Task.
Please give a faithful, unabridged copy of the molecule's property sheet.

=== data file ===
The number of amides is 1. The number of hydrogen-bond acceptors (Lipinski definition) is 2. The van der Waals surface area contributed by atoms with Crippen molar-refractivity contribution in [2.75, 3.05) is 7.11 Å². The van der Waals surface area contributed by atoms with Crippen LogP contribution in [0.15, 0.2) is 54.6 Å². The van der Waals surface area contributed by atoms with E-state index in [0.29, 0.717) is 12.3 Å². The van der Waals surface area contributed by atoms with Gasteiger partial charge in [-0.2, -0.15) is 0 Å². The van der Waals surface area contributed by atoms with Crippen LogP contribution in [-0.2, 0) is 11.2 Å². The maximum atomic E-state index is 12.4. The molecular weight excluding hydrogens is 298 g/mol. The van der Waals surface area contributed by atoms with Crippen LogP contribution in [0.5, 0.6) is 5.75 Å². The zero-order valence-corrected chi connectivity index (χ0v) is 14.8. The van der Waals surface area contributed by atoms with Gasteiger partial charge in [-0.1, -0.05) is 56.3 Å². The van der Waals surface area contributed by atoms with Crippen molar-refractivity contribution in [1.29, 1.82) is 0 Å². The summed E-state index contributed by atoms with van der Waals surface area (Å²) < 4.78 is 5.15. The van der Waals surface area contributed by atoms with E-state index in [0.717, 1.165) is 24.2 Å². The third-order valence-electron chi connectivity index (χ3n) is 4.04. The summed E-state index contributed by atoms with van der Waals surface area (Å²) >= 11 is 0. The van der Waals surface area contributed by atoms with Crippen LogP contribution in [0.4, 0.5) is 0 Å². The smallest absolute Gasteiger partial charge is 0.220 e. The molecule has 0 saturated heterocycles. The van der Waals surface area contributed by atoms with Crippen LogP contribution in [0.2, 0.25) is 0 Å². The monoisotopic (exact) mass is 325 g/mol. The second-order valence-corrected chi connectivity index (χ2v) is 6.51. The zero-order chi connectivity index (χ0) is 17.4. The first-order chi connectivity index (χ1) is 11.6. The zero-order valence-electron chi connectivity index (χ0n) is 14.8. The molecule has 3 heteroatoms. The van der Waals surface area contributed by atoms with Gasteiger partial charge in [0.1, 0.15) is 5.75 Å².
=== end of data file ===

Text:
The number of amides is 1. The number of hydrogen-bond acceptors (Lipinski definition) is 2. The van der Waals surface area contributed by atoms with Crippen molar-refractivity contribution in [2.75, 3.05) is 7.11 Å². The van der Waals surface area contributed by atoms with Crippen LogP contribution in [0.15, 0.2) is 54.6 Å². The van der Waals surface area contributed by atoms with E-state index in [0.29, 0.717) is 12.3 Å². The van der Waals surface area contributed by atoms with Gasteiger partial charge in [-0.2, -0.15) is 0 Å². The van der Waals surface area contributed by atoms with Crippen LogP contribution in [-0.2, 0) is 11.2 Å². The maximum atomic E-state index is 12.4. The molecular weight excluding hydrogens is 298 g/mol. The van der Waals surface area contributed by atoms with Crippen LogP contribution in [0.5, 0.6) is 5.75 Å². The zero-order valence-corrected chi connectivity index (χ0v) is 14.8. The van der Waals surface area contributed by atoms with Gasteiger partial charge in [-0.1, -0.05) is 56.3 Å². The van der Waals surface area contributed by atoms with Crippen molar-refractivity contribution in [1.29, 1.82) is 0 Å². The summed E-state index contributed by atoms with van der Waals surface area (Å²) < 4.78 is 5.15. The van der Waals surface area contributed by atoms with E-state index in [0.717, 1.165) is 24.2 Å². The third-order valence-electron chi connectivity index (χ3n) is 4.04. The summed E-state index contributed by atoms with van der Waals surface area (Å²) >= 11 is 0. The van der Waals surface area contributed by atoms with Crippen LogP contribution in [0.4, 0.5) is 0 Å². The smallest absolute Gasteiger partial charge is 0.220 e. The molecule has 0 saturated heterocycles. The van der Waals surface area contributed by atoms with Crippen LogP contribution in [0.2, 0.25) is 0 Å². The monoisotopic (exact) mass is 325 g/mol. The second-order valence-corrected chi connectivity index (χ2v) is 6.51. The zero-order chi connectivity index (χ0) is 17.4. The first-order chi connectivity index (χ1) is 11.6. The zero-order valence-electron chi connectivity index (χ0n) is 14.8. The molecule has 3 heteroatoms. The van der Waals surface area contributed by atoms with Gasteiger partial charge in [0.1, 0.15) is 5.75 Å².